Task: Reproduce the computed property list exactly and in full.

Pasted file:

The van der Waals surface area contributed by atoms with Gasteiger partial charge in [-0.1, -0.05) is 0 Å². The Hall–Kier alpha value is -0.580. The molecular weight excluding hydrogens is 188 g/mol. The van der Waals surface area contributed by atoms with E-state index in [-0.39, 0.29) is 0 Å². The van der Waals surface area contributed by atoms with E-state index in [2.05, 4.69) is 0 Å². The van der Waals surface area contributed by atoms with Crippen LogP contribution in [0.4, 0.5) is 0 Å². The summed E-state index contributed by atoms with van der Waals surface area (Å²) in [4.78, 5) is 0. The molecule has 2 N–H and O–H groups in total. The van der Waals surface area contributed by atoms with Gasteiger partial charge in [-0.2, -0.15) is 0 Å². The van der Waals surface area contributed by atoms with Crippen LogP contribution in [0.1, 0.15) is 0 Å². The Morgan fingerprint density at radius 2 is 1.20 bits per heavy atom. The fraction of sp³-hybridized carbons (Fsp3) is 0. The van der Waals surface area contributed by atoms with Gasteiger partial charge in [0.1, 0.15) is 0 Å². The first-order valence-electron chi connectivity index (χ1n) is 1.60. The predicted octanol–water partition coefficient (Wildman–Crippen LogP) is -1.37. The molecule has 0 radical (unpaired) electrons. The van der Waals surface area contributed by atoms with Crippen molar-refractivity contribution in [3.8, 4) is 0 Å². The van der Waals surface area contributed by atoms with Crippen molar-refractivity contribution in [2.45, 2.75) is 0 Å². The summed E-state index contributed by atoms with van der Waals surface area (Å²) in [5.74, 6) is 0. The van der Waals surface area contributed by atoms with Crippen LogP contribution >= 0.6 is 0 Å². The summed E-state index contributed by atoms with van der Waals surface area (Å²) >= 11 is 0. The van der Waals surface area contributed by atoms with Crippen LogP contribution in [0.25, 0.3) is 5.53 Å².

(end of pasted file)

The van der Waals surface area contributed by atoms with Gasteiger partial charge in [-0.1, -0.05) is 0 Å². The Hall–Kier alpha value is -0.580. The molecular weight excluding hydrogens is 188 g/mol. The van der Waals surface area contributed by atoms with E-state index in [-0.39, 0.29) is 0 Å². The van der Waals surface area contributed by atoms with E-state index in [2.05, 4.69) is 0 Å². The van der Waals surface area contributed by atoms with Crippen LogP contribution in [0.4, 0.5) is 0 Å². The summed E-state index contributed by atoms with van der Waals surface area (Å²) in [4.78, 5) is 0. The molecule has 2 N–H and O–H groups in total. The van der Waals surface area contributed by atoms with Gasteiger partial charge in [-0.2, -0.15) is 0 Å². The van der Waals surface area contributed by atoms with Crippen LogP contribution in [0.1, 0.15) is 0 Å². The Morgan fingerprint density at radius 2 is 1.20 bits per heavy atom. The fraction of sp³-hybridized carbons (Fsp3) is 0. The van der Waals surface area contributed by atoms with Gasteiger partial charge in [0.1, 0.15) is 0 Å². The first-order valence-electron chi connectivity index (χ1n) is 1.60. The predicted octanol–water partition coefficient (Wildman–Crippen LogP) is -1.37. The molecule has 0 radical (unpaired) electrons. The van der Waals surface area contributed by atoms with Crippen molar-refractivity contribution in [3.8, 4) is 0 Å². The van der Waals surface area contributed by atoms with Crippen molar-refractivity contribution in [2.45, 2.75) is 0 Å². The summed E-state index contributed by atoms with van der Waals surface area (Å²) in [5.74, 6) is 0. The van der Waals surface area contributed by atoms with Crippen LogP contribution >= 0.6 is 0 Å². The summed E-state index contributed by atoms with van der Waals surface area (Å²) >= 11 is 0. The van der Waals surface area contributed by atoms with Crippen LogP contribution in [0.25, 0.3) is 5.53 Å².